Nike on Trial


| August 11, 2003


Marc Kasky probably won't be getting any lucrative endorsement deals with Nike. Indeed, it would take an ad campaign putting Lee Iacocca's to shame in order to put the company's shoes on this corporate ass-kicker's feet. As Jim Hightower explained in a recent column on Alternet, Kasky in 1998 brought suit in California against Nike claiming the 'Just Do It' company had gone too far when it took out full-page newspaper ads to fight off charges that it was a global abuser of sweatshop labor. But rather than denying the PR campaign was false, Nike's lawyers claimed the ads were not advertising at all, but political speech that under the first amendment need not be truthful. (Political speech need not be truthful? But what about when Bush said . . . ahh, now I see). The California Supreme Court sided with Kasky, ruling that the PR effort was meant to bolster Nike's image and improve sales, therefore qualifying as advertising, and ordering the suit to proceed to trial. Taking the case to the U.S. Supreme Court, Nike argued that the lower court's ruling be overturned. But in June the Nine said Nein! And so the case goes to trial, and its outcome will have vast implications as a landmark for corporate speech.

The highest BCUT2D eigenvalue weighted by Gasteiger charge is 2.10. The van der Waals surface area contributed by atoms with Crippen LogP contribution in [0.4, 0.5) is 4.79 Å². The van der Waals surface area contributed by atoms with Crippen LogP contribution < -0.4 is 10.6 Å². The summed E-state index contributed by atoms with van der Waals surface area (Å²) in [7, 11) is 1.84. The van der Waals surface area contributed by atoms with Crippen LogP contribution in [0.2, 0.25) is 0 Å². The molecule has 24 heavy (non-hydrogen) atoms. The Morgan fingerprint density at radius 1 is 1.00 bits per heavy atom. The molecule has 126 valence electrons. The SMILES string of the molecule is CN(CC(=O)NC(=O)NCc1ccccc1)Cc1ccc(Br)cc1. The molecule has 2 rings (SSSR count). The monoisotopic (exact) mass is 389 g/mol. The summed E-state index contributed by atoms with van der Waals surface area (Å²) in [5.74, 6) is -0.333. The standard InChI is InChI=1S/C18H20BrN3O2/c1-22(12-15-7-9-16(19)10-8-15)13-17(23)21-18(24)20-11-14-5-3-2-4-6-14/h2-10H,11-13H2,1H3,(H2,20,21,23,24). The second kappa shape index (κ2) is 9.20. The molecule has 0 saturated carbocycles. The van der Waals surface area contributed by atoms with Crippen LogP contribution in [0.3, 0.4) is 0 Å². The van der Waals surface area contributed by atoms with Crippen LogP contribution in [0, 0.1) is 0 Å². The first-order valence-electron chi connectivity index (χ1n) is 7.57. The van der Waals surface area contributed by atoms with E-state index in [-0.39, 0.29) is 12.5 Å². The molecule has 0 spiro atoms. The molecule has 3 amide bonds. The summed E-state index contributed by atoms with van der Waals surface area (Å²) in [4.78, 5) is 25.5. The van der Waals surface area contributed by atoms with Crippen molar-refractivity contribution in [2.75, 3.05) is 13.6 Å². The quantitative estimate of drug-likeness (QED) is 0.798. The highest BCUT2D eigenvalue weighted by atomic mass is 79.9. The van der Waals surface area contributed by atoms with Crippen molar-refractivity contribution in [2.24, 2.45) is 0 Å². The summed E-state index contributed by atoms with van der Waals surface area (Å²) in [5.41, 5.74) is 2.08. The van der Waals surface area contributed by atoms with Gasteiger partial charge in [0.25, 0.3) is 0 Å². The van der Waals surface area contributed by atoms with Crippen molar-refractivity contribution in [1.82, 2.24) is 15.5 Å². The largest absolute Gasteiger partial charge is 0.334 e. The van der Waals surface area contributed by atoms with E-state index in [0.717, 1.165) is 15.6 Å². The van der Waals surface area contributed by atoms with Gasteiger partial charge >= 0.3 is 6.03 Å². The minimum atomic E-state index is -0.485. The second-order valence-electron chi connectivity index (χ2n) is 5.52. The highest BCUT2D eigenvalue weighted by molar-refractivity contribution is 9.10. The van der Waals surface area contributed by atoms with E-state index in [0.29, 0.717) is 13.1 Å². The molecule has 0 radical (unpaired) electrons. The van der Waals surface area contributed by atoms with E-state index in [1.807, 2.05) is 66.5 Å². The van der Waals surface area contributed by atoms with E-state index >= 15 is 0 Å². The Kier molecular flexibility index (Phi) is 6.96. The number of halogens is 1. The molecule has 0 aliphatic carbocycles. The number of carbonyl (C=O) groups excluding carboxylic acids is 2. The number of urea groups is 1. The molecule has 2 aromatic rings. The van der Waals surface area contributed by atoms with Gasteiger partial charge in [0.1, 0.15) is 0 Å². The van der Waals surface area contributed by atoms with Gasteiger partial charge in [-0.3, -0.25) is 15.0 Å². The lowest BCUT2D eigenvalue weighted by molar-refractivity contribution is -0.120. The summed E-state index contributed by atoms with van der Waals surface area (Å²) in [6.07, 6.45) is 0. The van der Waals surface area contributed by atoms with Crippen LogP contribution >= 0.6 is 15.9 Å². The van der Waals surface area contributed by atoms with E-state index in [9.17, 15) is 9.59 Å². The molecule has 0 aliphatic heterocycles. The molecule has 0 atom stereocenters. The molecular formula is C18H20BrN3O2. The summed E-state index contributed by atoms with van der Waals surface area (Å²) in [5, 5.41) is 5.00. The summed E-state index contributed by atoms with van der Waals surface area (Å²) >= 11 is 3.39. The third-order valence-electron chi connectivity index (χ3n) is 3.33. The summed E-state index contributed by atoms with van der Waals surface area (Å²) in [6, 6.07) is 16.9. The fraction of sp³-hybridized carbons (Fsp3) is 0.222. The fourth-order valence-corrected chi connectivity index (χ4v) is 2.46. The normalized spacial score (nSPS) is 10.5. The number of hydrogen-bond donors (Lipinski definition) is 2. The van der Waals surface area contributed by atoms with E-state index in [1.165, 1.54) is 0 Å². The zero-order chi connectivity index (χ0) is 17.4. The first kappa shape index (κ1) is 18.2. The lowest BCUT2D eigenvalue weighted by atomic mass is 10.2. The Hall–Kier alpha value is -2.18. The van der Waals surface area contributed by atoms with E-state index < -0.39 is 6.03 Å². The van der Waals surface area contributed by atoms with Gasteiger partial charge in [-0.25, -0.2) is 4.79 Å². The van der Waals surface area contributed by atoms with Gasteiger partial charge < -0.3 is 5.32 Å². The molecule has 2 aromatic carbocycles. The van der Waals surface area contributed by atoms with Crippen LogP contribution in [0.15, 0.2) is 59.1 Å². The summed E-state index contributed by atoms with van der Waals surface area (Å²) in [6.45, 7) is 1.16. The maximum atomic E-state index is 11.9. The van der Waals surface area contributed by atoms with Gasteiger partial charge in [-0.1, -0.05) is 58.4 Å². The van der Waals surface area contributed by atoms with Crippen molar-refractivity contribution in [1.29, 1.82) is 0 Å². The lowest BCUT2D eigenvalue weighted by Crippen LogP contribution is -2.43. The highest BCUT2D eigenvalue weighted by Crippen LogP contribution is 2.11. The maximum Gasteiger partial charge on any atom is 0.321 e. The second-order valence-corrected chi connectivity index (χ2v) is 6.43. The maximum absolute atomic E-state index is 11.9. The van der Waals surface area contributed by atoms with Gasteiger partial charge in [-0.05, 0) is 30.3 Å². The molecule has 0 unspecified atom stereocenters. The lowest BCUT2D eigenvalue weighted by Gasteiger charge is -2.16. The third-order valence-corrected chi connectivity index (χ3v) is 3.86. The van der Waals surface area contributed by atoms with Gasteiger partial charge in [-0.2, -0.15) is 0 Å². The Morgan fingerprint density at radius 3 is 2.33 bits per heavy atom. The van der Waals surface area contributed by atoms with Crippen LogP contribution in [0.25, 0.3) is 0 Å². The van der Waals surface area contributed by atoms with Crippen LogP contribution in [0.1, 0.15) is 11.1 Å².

-- Adam Overland

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